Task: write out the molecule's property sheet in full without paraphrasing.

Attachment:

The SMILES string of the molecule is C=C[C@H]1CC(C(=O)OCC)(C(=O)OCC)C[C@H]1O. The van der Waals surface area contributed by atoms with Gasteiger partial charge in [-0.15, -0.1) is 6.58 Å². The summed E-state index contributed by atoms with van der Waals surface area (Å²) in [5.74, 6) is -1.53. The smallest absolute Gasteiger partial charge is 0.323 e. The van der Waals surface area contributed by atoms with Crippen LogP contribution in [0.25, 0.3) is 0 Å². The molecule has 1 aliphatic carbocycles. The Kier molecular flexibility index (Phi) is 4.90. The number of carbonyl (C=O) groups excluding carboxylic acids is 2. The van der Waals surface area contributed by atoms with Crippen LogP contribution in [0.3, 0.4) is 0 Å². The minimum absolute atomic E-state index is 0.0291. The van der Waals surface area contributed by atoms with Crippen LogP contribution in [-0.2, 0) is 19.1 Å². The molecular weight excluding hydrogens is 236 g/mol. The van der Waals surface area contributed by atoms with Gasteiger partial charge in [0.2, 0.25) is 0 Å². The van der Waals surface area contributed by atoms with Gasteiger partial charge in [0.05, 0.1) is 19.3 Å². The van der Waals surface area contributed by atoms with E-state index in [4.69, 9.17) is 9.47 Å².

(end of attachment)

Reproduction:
The SMILES string of the molecule is C=C[C@H]1CC(C(=O)OCC)(C(=O)OCC)C[C@H]1O. The van der Waals surface area contributed by atoms with Gasteiger partial charge in [-0.15, -0.1) is 6.58 Å². The summed E-state index contributed by atoms with van der Waals surface area (Å²) in [5.74, 6) is -1.53. The smallest absolute Gasteiger partial charge is 0.323 e. The van der Waals surface area contributed by atoms with Crippen LogP contribution in [0.25, 0.3) is 0 Å². The molecule has 1 aliphatic carbocycles. The Kier molecular flexibility index (Phi) is 4.90. The number of carbonyl (C=O) groups excluding carboxylic acids is 2. The van der Waals surface area contributed by atoms with Crippen LogP contribution in [0.3, 0.4) is 0 Å². The minimum absolute atomic E-state index is 0.0291. The van der Waals surface area contributed by atoms with Crippen LogP contribution in [-0.2, 0) is 19.1 Å². The molecular weight excluding hydrogens is 236 g/mol. The van der Waals surface area contributed by atoms with Gasteiger partial charge in [0.2, 0.25) is 0 Å². The van der Waals surface area contributed by atoms with Gasteiger partial charge in [0.05, 0.1) is 19.3 Å². The van der Waals surface area contributed by atoms with E-state index in [4.69, 9.17) is 9.47 Å².